Korean Genome Analysis Project
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Epigenome Data Production
The International Human Epigenome Consortium (IHEC) has been producing the 1000 reference epigenome map on 250 human cell types to decipher key cellular states relevant to human health and diseases. The KES(Korea Epigenome Study) was launched in accordance with the IHEC in 2012 to produce 50 epigenomic datasets on complex disease-related target cells from the Korean population. The objective of the KES was to provide a comprehensive epigenomic map of complex disease-related target tissues from Koreans to unravel the causality of chronic diseases through epigenome research[Figure3].
Figure3. Organization of the Korea Epigenome Study
To achieve this goal, single cells were isolated from the pancreas, fat, and kidney. Each cell type was derived from normal tissues or those from clinical cases with diabetes, obesity, or chronic kidney disease. In addition, primary tissue culture samples started to be collected and banked with the aim of facilitating supply on the production of an epigenome map.
In 2015, KES started to produce 19 new reference epigenome datasets of pancreatic, fat, and kidney cells. Cell types, such as the islets and beta cells from the pancreas, adipocytes and preadipocytes from fat tissue, and podocytes and mesangial cells from the kidneys, were used as primary targets. The production of the primary cell epigenome map began on cell types of agerelated fibroblast and various induced pluripotent stem (iPS) cells through the project “Primary cell epigenome data production from Koreans.” Data from whole-genome bisulfite sequencing(WGBS), Infinium 450k DNA methylation bead array, mRNA sequencing, and miRNA sequencing was generated to fulfill IHEC standard. ChIP-seq data was also generated through the project “Production of diabetes-related histone binding genome information.” The standardization, quality control, and construction of a comprehensive epigenomic map from the dataset will be completed next year. With the collaboration of the IHEC, the KNIH helped to develop assay standards, metadata, data ecosystems, bioethics and communication, and in developing standard protocols for the IHEC epigenome data production and collaboration [Figure4].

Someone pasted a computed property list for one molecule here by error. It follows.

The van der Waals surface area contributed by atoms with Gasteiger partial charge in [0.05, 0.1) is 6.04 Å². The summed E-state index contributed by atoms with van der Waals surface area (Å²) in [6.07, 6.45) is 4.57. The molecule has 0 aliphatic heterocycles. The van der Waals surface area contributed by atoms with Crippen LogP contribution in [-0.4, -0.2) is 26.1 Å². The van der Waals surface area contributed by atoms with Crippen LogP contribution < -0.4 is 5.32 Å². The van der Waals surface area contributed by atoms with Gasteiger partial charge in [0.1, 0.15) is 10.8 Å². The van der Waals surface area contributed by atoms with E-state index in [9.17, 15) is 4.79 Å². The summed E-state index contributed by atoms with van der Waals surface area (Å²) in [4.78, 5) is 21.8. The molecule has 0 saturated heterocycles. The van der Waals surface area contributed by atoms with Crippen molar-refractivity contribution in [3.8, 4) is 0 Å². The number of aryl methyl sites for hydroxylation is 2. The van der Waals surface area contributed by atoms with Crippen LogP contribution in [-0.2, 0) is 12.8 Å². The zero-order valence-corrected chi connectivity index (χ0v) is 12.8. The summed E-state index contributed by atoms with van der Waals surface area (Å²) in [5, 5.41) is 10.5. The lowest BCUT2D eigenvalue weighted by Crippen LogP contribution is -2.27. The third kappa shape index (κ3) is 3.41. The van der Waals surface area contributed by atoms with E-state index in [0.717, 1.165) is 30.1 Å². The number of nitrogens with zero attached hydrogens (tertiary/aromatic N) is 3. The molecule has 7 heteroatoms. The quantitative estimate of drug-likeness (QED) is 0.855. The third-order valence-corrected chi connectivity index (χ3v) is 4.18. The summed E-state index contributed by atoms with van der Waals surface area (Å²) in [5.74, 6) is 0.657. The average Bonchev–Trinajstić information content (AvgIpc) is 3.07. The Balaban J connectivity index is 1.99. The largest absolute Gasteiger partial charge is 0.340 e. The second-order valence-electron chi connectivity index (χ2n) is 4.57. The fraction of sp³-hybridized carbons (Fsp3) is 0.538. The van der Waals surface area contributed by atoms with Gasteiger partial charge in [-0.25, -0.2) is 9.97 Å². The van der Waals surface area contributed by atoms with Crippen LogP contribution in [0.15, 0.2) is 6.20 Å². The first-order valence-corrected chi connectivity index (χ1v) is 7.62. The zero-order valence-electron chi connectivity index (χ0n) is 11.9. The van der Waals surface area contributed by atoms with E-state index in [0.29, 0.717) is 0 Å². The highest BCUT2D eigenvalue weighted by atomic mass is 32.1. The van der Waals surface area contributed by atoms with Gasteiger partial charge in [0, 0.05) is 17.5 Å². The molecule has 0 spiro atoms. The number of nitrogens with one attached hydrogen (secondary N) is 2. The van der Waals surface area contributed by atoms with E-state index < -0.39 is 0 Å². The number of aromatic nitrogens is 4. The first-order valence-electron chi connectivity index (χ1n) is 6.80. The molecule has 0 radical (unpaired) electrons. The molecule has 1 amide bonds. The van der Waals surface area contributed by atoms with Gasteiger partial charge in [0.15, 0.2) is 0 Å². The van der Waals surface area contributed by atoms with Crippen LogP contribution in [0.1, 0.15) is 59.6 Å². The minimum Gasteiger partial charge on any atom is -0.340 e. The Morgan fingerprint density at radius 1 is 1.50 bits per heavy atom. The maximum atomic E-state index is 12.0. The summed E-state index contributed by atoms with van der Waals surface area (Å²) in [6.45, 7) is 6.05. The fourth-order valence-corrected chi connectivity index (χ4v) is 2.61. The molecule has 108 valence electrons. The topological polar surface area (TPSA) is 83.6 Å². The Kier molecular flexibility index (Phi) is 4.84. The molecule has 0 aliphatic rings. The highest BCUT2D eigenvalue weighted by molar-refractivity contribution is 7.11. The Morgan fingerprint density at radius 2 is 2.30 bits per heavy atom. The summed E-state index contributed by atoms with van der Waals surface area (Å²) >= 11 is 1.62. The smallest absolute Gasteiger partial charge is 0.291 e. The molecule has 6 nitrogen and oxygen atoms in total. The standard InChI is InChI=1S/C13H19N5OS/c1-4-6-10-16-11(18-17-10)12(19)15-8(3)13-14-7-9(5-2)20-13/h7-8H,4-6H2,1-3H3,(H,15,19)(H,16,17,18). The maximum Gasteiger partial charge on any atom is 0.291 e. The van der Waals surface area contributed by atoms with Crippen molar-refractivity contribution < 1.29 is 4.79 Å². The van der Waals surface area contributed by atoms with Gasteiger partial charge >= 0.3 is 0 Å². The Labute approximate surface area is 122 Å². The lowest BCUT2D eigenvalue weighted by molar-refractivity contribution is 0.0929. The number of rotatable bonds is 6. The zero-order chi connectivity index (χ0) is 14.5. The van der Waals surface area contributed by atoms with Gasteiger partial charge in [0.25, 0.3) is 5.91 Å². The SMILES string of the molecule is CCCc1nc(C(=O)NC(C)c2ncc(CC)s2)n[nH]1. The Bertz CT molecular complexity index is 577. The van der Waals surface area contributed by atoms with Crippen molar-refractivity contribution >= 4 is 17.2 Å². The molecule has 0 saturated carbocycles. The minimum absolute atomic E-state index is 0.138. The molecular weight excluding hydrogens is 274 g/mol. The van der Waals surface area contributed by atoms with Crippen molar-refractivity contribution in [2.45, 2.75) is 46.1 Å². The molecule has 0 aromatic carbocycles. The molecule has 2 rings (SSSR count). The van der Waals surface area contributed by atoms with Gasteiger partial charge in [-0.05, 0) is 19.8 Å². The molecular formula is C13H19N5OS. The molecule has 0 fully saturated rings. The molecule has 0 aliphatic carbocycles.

Figure4. Timeline of the Korea Epigenome Study